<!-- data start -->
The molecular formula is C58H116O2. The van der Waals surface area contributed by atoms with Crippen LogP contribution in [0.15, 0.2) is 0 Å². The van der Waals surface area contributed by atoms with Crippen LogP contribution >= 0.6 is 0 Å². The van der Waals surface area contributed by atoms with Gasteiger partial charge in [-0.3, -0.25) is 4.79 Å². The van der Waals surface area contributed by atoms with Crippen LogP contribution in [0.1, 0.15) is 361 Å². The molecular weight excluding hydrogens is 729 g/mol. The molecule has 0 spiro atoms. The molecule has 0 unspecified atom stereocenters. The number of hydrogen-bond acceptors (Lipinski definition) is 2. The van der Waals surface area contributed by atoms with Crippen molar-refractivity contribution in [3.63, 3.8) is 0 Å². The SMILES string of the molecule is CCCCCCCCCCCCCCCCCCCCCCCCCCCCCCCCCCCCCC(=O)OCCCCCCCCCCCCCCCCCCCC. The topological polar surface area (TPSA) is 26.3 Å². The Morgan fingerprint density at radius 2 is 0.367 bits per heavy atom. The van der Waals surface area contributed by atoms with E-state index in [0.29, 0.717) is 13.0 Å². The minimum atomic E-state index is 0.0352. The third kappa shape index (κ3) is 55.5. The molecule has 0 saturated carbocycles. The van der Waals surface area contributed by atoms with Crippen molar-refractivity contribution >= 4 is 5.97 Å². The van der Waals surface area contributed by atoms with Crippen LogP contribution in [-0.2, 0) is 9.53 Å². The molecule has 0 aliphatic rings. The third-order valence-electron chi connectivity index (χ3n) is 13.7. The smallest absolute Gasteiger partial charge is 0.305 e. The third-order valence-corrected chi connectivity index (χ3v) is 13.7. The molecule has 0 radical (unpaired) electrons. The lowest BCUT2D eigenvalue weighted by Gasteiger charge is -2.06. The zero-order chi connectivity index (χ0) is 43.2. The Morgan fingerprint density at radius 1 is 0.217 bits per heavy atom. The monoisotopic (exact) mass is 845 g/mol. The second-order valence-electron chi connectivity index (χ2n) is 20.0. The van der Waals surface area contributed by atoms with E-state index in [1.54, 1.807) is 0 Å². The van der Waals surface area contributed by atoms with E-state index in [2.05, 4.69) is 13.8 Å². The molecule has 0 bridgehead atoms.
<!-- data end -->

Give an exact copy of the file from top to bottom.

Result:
The molecular formula is C58H116O2. The van der Waals surface area contributed by atoms with Crippen LogP contribution in [0.15, 0.2) is 0 Å². The van der Waals surface area contributed by atoms with Crippen LogP contribution >= 0.6 is 0 Å². The van der Waals surface area contributed by atoms with Gasteiger partial charge in [-0.3, -0.25) is 4.79 Å². The van der Waals surface area contributed by atoms with Crippen LogP contribution in [0.1, 0.15) is 361 Å². The molecular weight excluding hydrogens is 729 g/mol. The molecule has 0 spiro atoms. The molecule has 0 unspecified atom stereocenters. The number of hydrogen-bond acceptors (Lipinski definition) is 2. The van der Waals surface area contributed by atoms with Crippen molar-refractivity contribution in [3.63, 3.8) is 0 Å². The SMILES string of the molecule is CCCCCCCCCCCCCCCCCCCCCCCCCCCCCCCCCCCCCC(=O)OCCCCCCCCCCCCCCCCCCCC. The topological polar surface area (TPSA) is 26.3 Å². The Morgan fingerprint density at radius 2 is 0.367 bits per heavy atom. The van der Waals surface area contributed by atoms with E-state index in [0.29, 0.717) is 13.0 Å². The minimum atomic E-state index is 0.0352. The third kappa shape index (κ3) is 55.5. The molecule has 0 saturated carbocycles. The van der Waals surface area contributed by atoms with Crippen molar-refractivity contribution >= 4 is 5.97 Å². The van der Waals surface area contributed by atoms with Crippen LogP contribution in [-0.2, 0) is 9.53 Å². The molecule has 0 aliphatic rings. The third-order valence-electron chi connectivity index (χ3n) is 13.7. The smallest absolute Gasteiger partial charge is 0.305 e. The third-order valence-corrected chi connectivity index (χ3v) is 13.7. The molecule has 0 radical (unpaired) electrons. The lowest BCUT2D eigenvalue weighted by Gasteiger charge is -2.06. The zero-order chi connectivity index (χ0) is 43.2. The Morgan fingerprint density at radius 1 is 0.217 bits per heavy atom. The monoisotopic (exact) mass is 845 g/mol. The second-order valence-electron chi connectivity index (χ2n) is 20.0. The van der Waals surface area contributed by atoms with E-state index in [1.54, 1.807) is 0 Å². The van der Waals surface area contributed by atoms with E-state index in [2.05, 4.69) is 13.8 Å². The molecule has 0 bridgehead atoms.